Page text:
Taiwan's export orders fell the most in more than two years in January as a weakening global economy hurt demand for its electronics products.
Orders, an indication of shipments in the next one to three months, slipped 8.6 per cent from a year earlier, after a 0.72 per cent decline in December, the Ministry of Economic Affairs said in Taipei Monday.
The median of nine estimates in a Bloomberg News survey was for a 4.8 per cent decrease.
Europe's sovereign-debt crisis has dented Asian exports and forced policy makers to either cut borrowing costs or leave them unchanged in recent meetings to support growth. Taiwan's economy contracted 0.25 per cent last quarter from the prior three months, shrinking for a second successive quarter and putting pressure on the central bank to extend an interest-rate pause.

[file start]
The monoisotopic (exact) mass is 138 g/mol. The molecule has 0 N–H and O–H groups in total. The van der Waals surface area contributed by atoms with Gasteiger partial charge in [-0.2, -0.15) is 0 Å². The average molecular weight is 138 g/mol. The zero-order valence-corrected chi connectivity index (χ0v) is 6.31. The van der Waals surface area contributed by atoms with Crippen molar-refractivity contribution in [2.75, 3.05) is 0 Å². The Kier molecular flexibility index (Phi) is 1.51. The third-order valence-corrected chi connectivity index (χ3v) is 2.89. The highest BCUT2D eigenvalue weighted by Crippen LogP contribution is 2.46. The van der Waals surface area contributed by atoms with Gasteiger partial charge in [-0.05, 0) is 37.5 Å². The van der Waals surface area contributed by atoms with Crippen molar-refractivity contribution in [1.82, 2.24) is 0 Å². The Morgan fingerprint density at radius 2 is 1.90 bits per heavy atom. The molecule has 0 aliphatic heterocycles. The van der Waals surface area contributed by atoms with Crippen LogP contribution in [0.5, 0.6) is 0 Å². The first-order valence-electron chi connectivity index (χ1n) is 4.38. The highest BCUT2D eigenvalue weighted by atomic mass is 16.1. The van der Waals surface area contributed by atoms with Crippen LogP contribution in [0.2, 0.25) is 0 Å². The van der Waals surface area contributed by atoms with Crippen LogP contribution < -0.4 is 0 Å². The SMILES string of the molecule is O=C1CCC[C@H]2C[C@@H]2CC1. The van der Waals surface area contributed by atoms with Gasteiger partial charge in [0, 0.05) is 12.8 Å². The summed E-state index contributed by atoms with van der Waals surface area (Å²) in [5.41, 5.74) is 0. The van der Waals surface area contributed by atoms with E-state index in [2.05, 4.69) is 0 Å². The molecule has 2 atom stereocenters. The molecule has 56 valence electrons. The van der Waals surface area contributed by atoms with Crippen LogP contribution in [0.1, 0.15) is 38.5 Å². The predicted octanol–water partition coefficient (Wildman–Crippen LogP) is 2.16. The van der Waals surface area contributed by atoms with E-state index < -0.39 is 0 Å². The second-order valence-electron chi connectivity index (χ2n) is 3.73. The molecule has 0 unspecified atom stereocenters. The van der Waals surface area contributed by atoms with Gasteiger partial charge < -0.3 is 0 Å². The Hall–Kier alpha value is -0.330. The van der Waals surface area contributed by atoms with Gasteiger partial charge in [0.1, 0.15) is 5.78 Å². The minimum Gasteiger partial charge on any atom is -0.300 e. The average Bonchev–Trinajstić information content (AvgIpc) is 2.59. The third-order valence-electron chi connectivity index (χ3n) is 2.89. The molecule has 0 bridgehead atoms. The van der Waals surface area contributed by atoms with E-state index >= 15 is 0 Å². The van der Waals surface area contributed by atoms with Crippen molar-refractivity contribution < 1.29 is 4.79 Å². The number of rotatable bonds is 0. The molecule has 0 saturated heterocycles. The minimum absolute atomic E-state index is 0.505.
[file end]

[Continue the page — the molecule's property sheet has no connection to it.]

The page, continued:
"Production and exports tumbled over the quarter, particularly in the key electronics industry, because of weak global demand," Katrina Ell, a Sydney economist at Moody's Analytics Australia Pty Ltd, said before the data.
The pace of economic growth will be "modest" in the first half of the year, she said.
The value of export orders declined to $31.5 billion last month from $36.3 billion in December, yesterday's report showed.
Orders from China and Hong Kong combined fell 20.8 per cent in January from a year earlier, while demand from Japan slipped 16.5 per cent. Purchases from the US climbed 2.45 per cent